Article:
In the 1960s and early '70s, you couldn't say you had contemporary interior design if you didn't have a rya rug. These brilliantly colored rugs, which were like shaggy abstract paintings, aren't to be walked on.

Set against the prevailing teak furniture and sliding glass walls of the period, they brought color and texture to warm up simple furnishings. Because of mass production and mass marketing through stores such as Scan here in Washington, even young families were able to buy at least one rya.

Now thanks to a small but intriguing show at the Renwick Gallery through March 16, we can see how the rya came to Finland and what the talented Finns have done with it. The show is accompanied by a small catalogue, which provides an interesting history of the rya and some photographs so fuzzy they look shaggy. Fortunately you can see the rugs for yourself at the Renwick before they begin a country-wide tour organized by the Smithsonian Institution Traveling Exhibition Service.

The Finnish word is "ryijy." The Swedish "rya" is more familiar. Both apparently derived from the ancient Scandanavian word "ry" or "ru," meaning rough and shaggy. Rita Pylakkmene of the National Finnish Museum, writing in the catalogue, says that a type of rya is found in 9th century excavations in southern Scandanavia.

The ryas were shaggy like the furs they replaced. pylakkmene suggests they came to Finland from Scandanavia as a sleeping rug used on boats. By the mid-15th century they were being woven in a Finnish convent. They soon became popular as bed covers. Some versions were double piled, shaggy on both sides. They were sometimes used as payments for taxes.

Regrettably, and understandably, the Finns were loathe to send us any of their really old ryijys; but two date back to 1799, incorporating the year of their design. One rug has all stick figures surrounded by a tree of life design. The other is more free form and incorporates the initials of its maker. Both are reminiscent of the sort of paintings that you see on chests and cupboards of the period. Five more are from the 1800s.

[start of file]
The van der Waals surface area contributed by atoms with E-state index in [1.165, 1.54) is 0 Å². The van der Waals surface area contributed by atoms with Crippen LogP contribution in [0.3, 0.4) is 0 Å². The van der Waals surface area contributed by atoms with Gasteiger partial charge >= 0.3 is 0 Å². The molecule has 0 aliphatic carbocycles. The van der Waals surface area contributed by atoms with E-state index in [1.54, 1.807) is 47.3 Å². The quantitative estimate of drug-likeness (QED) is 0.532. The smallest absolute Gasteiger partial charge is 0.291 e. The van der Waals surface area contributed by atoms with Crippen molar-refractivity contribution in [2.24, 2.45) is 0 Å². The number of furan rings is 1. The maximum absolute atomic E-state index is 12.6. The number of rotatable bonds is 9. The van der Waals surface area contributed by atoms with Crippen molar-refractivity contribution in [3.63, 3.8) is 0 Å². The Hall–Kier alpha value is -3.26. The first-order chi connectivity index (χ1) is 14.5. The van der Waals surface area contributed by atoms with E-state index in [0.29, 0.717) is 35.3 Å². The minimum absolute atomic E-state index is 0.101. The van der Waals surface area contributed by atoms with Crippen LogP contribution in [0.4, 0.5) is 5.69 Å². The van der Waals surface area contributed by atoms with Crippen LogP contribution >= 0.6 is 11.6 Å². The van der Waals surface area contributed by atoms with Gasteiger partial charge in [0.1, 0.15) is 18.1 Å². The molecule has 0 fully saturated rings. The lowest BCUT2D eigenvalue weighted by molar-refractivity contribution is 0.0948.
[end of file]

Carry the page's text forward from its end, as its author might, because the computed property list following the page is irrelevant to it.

The functionalist 1930 design by Impi Sotavalatla is especially good. It is a pity that there are none in the art nouveau and art moderne styles designed by Eliel Saarinen and his wife, who established a craftsman's guild in Finland before coming to America to open Cranbrook Academy of Arts in Detroit.

In the Milan Triennial of 1951, the place of Finland at the head of contemporary design was established, not the least in the exhibition of ryiji tapestry. This work has influenced all of modern tapestry design, especially that in the United States. From that period is a rug in the show by Uhra Simberg-Ehrstrom. Not quite half the show is made up of 1970s rugs, which seem very familiar. Now it seems that we could use a much larger show with historical ryas from several Scandanavian countries.